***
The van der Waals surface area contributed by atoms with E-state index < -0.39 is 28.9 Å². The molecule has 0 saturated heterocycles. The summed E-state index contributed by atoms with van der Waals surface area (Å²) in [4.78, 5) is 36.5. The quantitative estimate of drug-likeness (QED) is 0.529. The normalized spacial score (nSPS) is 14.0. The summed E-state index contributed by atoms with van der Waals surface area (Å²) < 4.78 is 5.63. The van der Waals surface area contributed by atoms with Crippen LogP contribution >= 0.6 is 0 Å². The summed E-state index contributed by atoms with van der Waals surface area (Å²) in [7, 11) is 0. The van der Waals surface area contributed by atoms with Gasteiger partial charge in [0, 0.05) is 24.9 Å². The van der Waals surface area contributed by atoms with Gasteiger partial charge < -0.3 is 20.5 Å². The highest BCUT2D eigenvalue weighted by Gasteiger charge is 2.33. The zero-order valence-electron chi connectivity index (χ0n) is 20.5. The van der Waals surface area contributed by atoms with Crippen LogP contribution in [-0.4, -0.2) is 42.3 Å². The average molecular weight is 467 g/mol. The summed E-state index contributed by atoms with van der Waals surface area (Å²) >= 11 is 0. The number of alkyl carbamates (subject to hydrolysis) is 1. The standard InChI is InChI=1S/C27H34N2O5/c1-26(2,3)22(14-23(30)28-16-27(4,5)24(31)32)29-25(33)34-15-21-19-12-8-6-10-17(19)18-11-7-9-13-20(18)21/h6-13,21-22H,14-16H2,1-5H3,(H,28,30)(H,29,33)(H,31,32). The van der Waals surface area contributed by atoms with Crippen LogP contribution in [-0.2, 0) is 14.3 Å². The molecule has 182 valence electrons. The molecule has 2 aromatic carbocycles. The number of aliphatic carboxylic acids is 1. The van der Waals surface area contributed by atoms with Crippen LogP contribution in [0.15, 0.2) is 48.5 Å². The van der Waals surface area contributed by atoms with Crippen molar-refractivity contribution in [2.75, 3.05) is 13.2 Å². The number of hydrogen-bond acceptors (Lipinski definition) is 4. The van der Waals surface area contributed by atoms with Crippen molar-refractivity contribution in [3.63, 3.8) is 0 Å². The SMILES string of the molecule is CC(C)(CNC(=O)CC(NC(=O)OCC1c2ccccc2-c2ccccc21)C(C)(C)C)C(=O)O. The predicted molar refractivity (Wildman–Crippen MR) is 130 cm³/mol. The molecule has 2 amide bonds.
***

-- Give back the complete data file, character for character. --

The van der Waals surface area contributed by atoms with E-state index < -0.39 is 28.9 Å². The molecule has 0 saturated heterocycles. The summed E-state index contributed by atoms with van der Waals surface area (Å²) in [4.78, 5) is 36.5. The quantitative estimate of drug-likeness (QED) is 0.529. The normalized spacial score (nSPS) is 14.0. The summed E-state index contributed by atoms with van der Waals surface area (Å²) < 4.78 is 5.63. The van der Waals surface area contributed by atoms with Crippen LogP contribution >= 0.6 is 0 Å². The summed E-state index contributed by atoms with van der Waals surface area (Å²) in [7, 11) is 0. The van der Waals surface area contributed by atoms with Gasteiger partial charge in [0, 0.05) is 24.9 Å². The van der Waals surface area contributed by atoms with Gasteiger partial charge < -0.3 is 20.5 Å². The highest BCUT2D eigenvalue weighted by Gasteiger charge is 2.33. The zero-order valence-electron chi connectivity index (χ0n) is 20.5. The van der Waals surface area contributed by atoms with Crippen LogP contribution in [-0.4, -0.2) is 42.3 Å². The average molecular weight is 467 g/mol. The summed E-state index contributed by atoms with van der Waals surface area (Å²) >= 11 is 0. The number of alkyl carbamates (subject to hydrolysis) is 1. The standard InChI is InChI=1S/C27H34N2O5/c1-26(2,3)22(14-23(30)28-16-27(4,5)24(31)32)29-25(33)34-15-21-19-12-8-6-10-17(19)18-11-7-9-13-20(18)21/h6-13,21-22H,14-16H2,1-5H3,(H,28,30)(H,29,33)(H,31,32). The van der Waals surface area contributed by atoms with Crippen LogP contribution in [-0.2, 0) is 14.3 Å². The molecule has 182 valence electrons. The molecule has 2 aromatic carbocycles. The number of aliphatic carboxylic acids is 1. The van der Waals surface area contributed by atoms with Crippen LogP contribution in [0.15, 0.2) is 48.5 Å². The van der Waals surface area contributed by atoms with Crippen molar-refractivity contribution in [2.75, 3.05) is 13.2 Å². The number of hydrogen-bond acceptors (Lipinski definition) is 4. The van der Waals surface area contributed by atoms with Crippen molar-refractivity contribution in [3.63, 3.8) is 0 Å². The SMILES string of the molecule is CC(C)(CNC(=O)CC(NC(=O)OCC1c2ccccc2-c2ccccc21)C(C)(C)C)C(=O)O. The predicted molar refractivity (Wildman–Crippen MR) is 130 cm³/mol. The molecule has 2 amide bonds.